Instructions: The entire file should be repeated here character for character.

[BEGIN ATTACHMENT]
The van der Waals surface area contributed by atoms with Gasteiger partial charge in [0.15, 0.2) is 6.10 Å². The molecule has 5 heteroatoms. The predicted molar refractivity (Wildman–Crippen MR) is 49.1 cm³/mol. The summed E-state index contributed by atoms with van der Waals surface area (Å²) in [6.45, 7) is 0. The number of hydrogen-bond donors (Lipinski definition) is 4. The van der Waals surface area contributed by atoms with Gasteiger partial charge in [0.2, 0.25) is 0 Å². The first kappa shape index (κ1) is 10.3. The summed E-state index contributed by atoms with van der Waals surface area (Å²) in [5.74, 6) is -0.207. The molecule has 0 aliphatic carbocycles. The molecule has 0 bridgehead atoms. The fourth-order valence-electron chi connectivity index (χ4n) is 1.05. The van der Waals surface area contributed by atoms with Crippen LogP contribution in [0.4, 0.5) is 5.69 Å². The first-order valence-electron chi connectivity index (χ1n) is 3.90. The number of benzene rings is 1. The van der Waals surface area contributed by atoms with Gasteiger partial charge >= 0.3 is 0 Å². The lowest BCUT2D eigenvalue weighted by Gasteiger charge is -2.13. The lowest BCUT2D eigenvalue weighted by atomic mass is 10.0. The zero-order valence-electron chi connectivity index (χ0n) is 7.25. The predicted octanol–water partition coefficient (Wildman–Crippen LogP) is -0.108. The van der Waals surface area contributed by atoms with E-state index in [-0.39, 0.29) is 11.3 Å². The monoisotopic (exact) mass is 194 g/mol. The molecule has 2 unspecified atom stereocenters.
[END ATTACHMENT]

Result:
The van der Waals surface area contributed by atoms with Gasteiger partial charge in [0.15, 0.2) is 6.10 Å². The molecule has 5 heteroatoms. The predicted molar refractivity (Wildman–Crippen MR) is 49.1 cm³/mol. The summed E-state index contributed by atoms with van der Waals surface area (Å²) in [6.45, 7) is 0. The number of hydrogen-bond donors (Lipinski definition) is 4. The van der Waals surface area contributed by atoms with Gasteiger partial charge in [0.2, 0.25) is 0 Å². The first kappa shape index (κ1) is 10.3. The summed E-state index contributed by atoms with van der Waals surface area (Å²) in [5.74, 6) is -0.207. The molecule has 0 aliphatic carbocycles. The molecule has 0 bridgehead atoms. The fourth-order valence-electron chi connectivity index (χ4n) is 1.05. The van der Waals surface area contributed by atoms with Crippen LogP contribution in [0.4, 0.5) is 5.69 Å². The first-order valence-electron chi connectivity index (χ1n) is 3.90. The number of benzene rings is 1. The van der Waals surface area contributed by atoms with Gasteiger partial charge >= 0.3 is 0 Å². The lowest BCUT2D eigenvalue weighted by Gasteiger charge is -2.13. The lowest BCUT2D eigenvalue weighted by atomic mass is 10.0. The zero-order valence-electron chi connectivity index (χ0n) is 7.25. The predicted octanol–water partition coefficient (Wildman–Crippen LogP) is -0.108. The van der Waals surface area contributed by atoms with E-state index in [-0.39, 0.29) is 11.3 Å². The monoisotopic (exact) mass is 194 g/mol. The molecule has 2 unspecified atom stereocenters.